Up until last week, I had never had much use for Twitter. To me, it was just another inane example of people sharing far more than anyone wants to know about them. Then I stumbled across a fantastic use of Twitter and started having second thoughts. I still can't see the sense in letting the world know who is hanging out in your hotel room, but I am thinking there could be some unique applications for it.

That's why I was pleased to see the new Big Juicy Twitter Guide being put together by Caroline Middlebrook.

Caroline writes:

I first encountered Twitter at least a year ago. I loaded it up and watched the activity on the main Twitter page. All I saw was a seemingly pointless stream of tweets that literally documented every movement of people's daily lives down to the unnecessary detail of what they were eating for dinner! I tried sending a few updates but nobody was following me so I was just talking to myself. I played with it for a couple of hours and then ignored it for a year or so.

Twitter is now being recognized as a valuable marketing tool and I'll explain why in the upcoming sections of the guide. But here's the thing - you don't have to listen to the incoming noise! You can ignore it if you choose to. Unlike email, Twitter is just 'fly on the wall' communication. On the other hand, if you have people following you, you hope they are listening so you can get your message across.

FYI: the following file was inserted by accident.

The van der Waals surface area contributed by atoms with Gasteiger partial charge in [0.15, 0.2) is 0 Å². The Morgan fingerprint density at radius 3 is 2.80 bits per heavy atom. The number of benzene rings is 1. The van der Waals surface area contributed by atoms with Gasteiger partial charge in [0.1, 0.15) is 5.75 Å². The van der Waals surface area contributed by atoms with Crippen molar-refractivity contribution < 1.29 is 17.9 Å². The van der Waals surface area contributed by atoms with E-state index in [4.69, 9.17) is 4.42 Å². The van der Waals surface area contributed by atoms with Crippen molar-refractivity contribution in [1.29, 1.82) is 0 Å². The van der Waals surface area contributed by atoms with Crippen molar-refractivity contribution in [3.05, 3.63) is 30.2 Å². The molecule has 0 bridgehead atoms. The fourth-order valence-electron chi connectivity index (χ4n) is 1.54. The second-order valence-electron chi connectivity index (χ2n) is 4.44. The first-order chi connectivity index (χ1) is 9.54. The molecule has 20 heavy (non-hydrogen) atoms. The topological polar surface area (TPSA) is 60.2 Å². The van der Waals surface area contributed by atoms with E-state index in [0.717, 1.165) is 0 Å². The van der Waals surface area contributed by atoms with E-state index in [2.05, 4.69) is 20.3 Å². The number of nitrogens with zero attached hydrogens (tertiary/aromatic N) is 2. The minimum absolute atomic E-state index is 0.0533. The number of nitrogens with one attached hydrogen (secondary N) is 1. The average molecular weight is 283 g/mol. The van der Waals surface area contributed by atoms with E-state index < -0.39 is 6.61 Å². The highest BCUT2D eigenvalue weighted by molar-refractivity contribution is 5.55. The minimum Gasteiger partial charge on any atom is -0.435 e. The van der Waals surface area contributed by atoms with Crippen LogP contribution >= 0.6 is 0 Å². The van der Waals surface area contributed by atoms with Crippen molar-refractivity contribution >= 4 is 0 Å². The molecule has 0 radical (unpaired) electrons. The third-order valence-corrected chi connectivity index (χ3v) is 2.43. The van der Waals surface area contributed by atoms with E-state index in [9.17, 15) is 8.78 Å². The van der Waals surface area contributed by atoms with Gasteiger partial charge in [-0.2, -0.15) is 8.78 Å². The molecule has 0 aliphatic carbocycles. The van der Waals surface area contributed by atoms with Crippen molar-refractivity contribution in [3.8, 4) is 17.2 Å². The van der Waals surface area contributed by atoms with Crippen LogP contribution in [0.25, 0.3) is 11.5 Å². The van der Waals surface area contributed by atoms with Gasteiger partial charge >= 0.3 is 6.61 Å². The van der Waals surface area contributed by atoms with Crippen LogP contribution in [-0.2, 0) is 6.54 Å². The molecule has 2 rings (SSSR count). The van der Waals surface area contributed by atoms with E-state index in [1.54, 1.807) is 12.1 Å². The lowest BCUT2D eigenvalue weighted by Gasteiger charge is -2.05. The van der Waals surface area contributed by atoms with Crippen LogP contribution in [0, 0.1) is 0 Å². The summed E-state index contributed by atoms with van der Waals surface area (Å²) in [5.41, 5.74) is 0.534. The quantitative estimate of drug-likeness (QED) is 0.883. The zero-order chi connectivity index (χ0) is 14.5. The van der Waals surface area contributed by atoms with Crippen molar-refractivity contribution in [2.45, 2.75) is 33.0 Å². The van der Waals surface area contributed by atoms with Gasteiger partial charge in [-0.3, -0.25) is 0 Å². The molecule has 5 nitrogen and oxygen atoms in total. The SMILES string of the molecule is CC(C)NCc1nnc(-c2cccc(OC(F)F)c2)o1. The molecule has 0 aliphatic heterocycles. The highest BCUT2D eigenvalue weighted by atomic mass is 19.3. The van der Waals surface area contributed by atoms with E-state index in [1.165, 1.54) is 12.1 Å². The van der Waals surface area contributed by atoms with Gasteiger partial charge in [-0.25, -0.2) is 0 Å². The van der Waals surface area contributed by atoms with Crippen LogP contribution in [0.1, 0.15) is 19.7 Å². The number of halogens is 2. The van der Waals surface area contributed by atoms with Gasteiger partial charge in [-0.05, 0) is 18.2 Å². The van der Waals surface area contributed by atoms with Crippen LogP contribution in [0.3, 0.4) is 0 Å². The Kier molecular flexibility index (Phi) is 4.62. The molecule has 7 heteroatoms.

She's got three parts up so far. Check them out:

Part One: What is Twitter?
Part Two: Socializing with Twitter
Part Three: Using Twitter Properly

Caroline has four more parts planned covering tools, mashups, APIs and marketing your feed. They should be interesting reads. (You'll be able to get to all of them from her Big Juicy Twitter Guide page.)

Caroline's series has me thinking about the various uses for Twitter. I'm not sure I agree with her in terms of sending "no more than one tweet per hour" and using it to build up rapport with folks. (I can't see myself subscribing to any Twitter feeds that came more than once or twice a DAY.) That said, I can think of a few ways a good Twitter feed would improve my life.

So off the top of my head...here are a few Twitter style feeds I'd subscribe to:

1.) A subscription to FedEx, UPS or DHL that sends me a message letting me know a package will be arriving today. I work from home but leave the house at least once a day to run the kids someplace or to go work out. It's not uncommon for me to get packages I need to sign for. If I could get a notice on my cell phone telling me a delivery was coming, I'd make sure I was home. Otherwise, I end up driving 30 miles to go pick up the package myself.

2.) A super ultra-discount notice for my favorite stores. Let's say Amazon allows me to sign up for a Twitter feed. They then use the feed to send me a notice that says "for the next hour, products from Company X are 50% off." I'd subscribe. ;) I'd even put up with some regular ad messages from them in exchange for having a jump on super discounts. (Woot! does this)